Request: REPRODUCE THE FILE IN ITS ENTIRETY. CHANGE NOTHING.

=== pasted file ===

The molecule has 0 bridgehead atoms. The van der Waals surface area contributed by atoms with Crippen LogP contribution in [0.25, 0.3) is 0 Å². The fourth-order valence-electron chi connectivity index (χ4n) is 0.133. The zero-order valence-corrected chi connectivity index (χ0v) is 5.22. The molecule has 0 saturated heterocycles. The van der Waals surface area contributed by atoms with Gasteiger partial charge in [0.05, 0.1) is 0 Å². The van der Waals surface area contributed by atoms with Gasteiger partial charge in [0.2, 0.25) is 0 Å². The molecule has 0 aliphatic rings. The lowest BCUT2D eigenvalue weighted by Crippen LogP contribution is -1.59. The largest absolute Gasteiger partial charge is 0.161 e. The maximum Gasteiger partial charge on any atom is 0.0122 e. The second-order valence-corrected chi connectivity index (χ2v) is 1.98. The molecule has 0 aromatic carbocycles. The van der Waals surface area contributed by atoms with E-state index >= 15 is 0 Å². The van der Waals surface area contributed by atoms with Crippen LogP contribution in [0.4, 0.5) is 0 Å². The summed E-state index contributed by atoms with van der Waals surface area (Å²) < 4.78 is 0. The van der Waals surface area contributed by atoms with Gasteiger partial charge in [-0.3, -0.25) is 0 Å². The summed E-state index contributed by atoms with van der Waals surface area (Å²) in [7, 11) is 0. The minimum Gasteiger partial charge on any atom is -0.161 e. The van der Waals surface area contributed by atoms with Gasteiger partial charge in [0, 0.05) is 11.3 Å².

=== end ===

The molecule has 0 bridgehead atoms. The van der Waals surface area contributed by atoms with Crippen LogP contribution in [0.25, 0.3) is 0 Å². The fourth-order valence-electron chi connectivity index (χ4n) is 0.133. The zero-order valence-corrected chi connectivity index (χ0v) is 5.22. The molecule has 0 saturated heterocycles. The van der Waals surface area contributed by atoms with Gasteiger partial charge in [0.05, 0.1) is 0 Å². The van der Waals surface area contributed by atoms with Gasteiger partial charge in [0.2, 0.25) is 0 Å². The molecule has 0 aliphatic rings. The lowest BCUT2D eigenvalue weighted by Crippen LogP contribution is -1.59. The largest absolute Gasteiger partial charge is 0.161 e. The maximum Gasteiger partial charge on any atom is 0.0122 e. The second-order valence-corrected chi connectivity index (χ2v) is 1.98. The molecule has 0 aromatic carbocycles. The van der Waals surface area contributed by atoms with E-state index >= 15 is 0 Å². The van der Waals surface area contributed by atoms with Crippen LogP contribution in [0.4, 0.5) is 0 Å². The summed E-state index contributed by atoms with van der Waals surface area (Å²) < 4.78 is 0. The van der Waals surface area contributed by atoms with Gasteiger partial charge in [-0.3, -0.25) is 0 Å². The summed E-state index contributed by atoms with van der Waals surface area (Å²) in [7, 11) is 0. The minimum Gasteiger partial charge on any atom is -0.161 e. The van der Waals surface area contributed by atoms with Gasteiger partial charge in [0, 0.05) is 11.3 Å².